I previously referred to how we are born with a set of basic relational needs – acceptance, affection, security, attention, appreciation, approval, encouragement, respect and support. When one or more of these needs are missing in childhood, the child learns to adapt their behaviour in an attempt to feel accepted and loved.
Example 1 – a child that feels they are only loved if they perform and achieve to meet parents’ high expectations may excel academically or in sports.
I worked with a young woman who’d had straight A* across all subjects at GCSE and ‘A’ Levels, and a first class honours degree from a prestigious university. She was offered a job with a firm in London and rapidly climbed the corporate ladder. She’d reached the top and symptoms of stress and anxiety took hold. Despite her many attempts at stress management she eventually had a breakdown. During therapy she admitted her passion was art but she followed engineering to gain her father’s approval, which felt she never got regardless of what she’d achieved. Someone else under the same parental pressure may not know how to deal with stress, could easily become overwhelmed and retreat into an internal world to escape, or worse, consider suicide.
Example 2 – in a chaotic household with fractious relationships, a child may take on the role of peacemaker, caretaker or helper to create harmony and gain parental love.
I worked with a man who cared for his mother and 2 younger siblings from the age of 10. His father was a violent alcoholic and his mother was in a fragile mental state. As a child he believed that if he was good, did everything needed, his father would be happy and wouldn’t hit their mother. As an adult he was attracted to needy women and work environments where bullying and sarcasm were rife.
Other children in similar circumstances may feel so intimidated and insecure with their family environment, that they become anxious and fearful of the world around them. They carry that fear and anxiety into adult life and withdraw from participating fully in life.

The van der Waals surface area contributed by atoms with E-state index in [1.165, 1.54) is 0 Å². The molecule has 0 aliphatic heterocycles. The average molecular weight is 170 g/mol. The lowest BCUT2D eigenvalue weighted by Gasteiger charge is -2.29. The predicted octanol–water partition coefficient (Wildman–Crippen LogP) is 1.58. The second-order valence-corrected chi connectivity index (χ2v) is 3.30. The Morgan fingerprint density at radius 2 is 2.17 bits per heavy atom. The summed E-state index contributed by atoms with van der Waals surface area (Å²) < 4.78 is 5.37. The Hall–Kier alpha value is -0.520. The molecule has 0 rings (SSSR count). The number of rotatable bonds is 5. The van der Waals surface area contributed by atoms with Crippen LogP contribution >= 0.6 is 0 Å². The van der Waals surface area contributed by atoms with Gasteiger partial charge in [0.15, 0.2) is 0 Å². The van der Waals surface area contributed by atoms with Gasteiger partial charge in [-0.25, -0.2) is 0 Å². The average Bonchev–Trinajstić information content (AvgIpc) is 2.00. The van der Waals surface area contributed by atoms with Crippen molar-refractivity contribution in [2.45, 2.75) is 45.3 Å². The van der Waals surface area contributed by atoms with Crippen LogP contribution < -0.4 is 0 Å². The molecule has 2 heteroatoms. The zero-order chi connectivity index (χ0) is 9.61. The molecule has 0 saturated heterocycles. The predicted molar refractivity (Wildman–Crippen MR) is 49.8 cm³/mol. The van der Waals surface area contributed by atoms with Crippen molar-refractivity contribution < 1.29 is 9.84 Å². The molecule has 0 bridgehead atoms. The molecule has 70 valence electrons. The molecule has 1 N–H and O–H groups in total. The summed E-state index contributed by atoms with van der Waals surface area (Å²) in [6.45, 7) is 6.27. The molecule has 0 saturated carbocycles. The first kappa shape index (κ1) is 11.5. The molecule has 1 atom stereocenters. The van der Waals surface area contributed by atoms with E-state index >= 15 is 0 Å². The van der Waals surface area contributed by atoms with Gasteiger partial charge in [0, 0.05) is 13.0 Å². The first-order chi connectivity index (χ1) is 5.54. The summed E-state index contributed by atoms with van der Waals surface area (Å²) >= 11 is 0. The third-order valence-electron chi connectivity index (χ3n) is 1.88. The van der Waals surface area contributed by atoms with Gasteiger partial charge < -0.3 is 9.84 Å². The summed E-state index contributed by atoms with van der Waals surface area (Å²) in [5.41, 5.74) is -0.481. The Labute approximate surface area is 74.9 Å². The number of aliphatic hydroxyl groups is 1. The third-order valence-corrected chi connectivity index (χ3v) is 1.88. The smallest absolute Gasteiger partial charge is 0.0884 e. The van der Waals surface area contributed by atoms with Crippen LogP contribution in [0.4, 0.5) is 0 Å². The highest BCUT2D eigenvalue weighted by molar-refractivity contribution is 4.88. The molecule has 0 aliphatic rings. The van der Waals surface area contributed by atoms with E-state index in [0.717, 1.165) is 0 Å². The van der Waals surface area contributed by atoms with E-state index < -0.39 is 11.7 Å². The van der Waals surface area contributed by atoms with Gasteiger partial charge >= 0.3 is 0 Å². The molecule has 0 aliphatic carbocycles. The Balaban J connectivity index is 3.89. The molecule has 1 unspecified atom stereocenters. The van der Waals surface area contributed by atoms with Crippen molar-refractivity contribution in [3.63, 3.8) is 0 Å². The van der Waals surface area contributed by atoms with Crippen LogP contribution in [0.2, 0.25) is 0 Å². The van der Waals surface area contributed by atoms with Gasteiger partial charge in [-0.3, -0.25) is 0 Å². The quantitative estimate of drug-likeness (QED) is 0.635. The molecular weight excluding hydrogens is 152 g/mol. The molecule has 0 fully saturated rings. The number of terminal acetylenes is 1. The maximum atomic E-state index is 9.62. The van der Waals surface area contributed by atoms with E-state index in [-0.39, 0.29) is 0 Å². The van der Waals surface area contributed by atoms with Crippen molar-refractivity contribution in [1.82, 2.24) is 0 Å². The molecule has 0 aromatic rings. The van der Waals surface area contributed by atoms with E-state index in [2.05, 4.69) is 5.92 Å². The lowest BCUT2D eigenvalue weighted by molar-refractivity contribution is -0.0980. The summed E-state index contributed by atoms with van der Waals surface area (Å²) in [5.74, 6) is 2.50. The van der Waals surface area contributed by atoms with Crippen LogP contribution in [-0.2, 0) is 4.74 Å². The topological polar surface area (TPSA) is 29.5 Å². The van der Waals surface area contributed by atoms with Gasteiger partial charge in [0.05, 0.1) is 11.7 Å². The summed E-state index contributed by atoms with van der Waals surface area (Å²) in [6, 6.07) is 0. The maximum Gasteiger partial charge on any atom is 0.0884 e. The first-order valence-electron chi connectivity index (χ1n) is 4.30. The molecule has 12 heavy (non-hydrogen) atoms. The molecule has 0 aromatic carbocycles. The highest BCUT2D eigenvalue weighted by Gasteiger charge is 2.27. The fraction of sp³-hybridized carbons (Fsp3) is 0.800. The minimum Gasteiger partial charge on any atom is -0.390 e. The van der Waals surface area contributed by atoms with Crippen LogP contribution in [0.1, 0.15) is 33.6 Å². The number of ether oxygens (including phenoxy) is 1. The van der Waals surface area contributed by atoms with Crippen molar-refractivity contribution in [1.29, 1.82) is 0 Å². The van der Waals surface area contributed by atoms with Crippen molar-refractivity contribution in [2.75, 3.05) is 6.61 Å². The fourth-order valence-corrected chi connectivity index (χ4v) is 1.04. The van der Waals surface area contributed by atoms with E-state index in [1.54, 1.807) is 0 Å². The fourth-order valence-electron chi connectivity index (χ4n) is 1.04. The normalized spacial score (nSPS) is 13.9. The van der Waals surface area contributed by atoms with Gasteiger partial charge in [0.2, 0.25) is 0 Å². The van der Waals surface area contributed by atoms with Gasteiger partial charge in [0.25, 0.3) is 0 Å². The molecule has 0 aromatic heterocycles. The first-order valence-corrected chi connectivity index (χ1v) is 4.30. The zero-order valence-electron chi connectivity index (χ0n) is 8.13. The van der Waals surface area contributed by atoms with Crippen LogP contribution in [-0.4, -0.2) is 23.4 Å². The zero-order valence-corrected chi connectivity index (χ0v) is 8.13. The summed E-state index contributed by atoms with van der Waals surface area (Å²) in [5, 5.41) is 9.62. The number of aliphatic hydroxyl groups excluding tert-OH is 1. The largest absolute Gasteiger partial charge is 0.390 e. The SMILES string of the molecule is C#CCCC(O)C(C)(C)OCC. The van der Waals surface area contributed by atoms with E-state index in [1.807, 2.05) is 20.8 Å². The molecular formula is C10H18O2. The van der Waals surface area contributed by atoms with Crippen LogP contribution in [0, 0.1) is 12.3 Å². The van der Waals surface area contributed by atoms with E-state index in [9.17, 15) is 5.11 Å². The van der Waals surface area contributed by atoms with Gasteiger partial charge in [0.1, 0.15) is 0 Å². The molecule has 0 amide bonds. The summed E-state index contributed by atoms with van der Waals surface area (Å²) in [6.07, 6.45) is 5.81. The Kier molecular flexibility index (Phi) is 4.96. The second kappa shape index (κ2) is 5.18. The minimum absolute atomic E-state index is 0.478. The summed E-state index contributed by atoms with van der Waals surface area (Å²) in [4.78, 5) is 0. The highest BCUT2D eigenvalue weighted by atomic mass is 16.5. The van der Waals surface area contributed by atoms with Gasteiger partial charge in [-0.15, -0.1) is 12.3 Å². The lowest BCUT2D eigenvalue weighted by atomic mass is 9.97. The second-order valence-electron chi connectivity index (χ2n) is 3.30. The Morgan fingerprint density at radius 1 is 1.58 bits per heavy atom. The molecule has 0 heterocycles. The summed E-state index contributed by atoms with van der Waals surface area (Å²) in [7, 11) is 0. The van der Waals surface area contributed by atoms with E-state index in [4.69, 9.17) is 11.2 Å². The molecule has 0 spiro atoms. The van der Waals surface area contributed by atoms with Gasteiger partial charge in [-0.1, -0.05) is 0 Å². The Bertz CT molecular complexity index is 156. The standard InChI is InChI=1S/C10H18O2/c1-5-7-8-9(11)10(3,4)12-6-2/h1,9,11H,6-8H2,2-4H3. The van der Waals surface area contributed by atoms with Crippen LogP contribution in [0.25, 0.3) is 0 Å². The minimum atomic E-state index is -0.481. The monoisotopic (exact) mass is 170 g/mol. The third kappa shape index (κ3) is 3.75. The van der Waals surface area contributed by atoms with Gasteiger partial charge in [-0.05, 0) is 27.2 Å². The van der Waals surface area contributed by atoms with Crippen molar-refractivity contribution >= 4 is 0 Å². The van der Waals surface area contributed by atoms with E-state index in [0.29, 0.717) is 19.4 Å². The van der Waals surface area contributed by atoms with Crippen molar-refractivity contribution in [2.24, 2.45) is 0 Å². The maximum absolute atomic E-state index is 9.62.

Early childhood attachments to parents or primary caregivers are key to how we relate as adults. Child development psychologist Mary Ainsworth identified four stages of childhood attachment – secure, ambivalent, avoidant and disorganised. The level of emotional and physical attachment a child has with their parents will influence their behaviour in adult relationships as illustrated in the table below.
Parent Attachment & Adult Relationships
|Secure Attachment||Secure Relationships|
|Able to separate from parents||Has trusting lasting relationships|
|Seeks comfort from parents||Has good self-esteem|
|Prefers parents to strangers||Able to share feelings with others|
|Ambivalent Attachment||Ambivalent Relationships|
|Wary of strangers||Does not form close relationships|
|Is distressed when parent leaves||Fears partner does not love them|
|Not comforted by return of parent||Distraught when relationship ends|
|Avoidant Attachment||Avoidant Relationships|
|Avoids contact with parents||Has problems with intimacy|
|Does not seek comfort from parents||Little emotion in love relationships|
|Shows no preference to parents||Unable to share feelings with others|
|Disorganised Attachment||Disorganised Relationships|
|Avoidant resistant behaviour||Chaotic inconsistent relationships|
|Dazed confused apprehensive||Mixed behaviour patterns|
|Caregiver toward parent||Unable to form close relationships|
We carry compensated behaviours into adulthood and continue the quest to fill the psychological holes left by the unfulfilled relational needs. We look to our love partners to fill those holes in the hope we will feel better about ourselves and heal the early emotional childhood wounds.
We move from one relationship to another repeating the same patterns of behaviour. Each relationship may appear very different on a surface level. Your current partner may seem to have totally different personality characteristics to previous partners. However, a number of traits surface regularly that you may not be consciously aware. The internal idealised image of your perfect partner is transferred to each relationship in the hope that this time you may have got it right.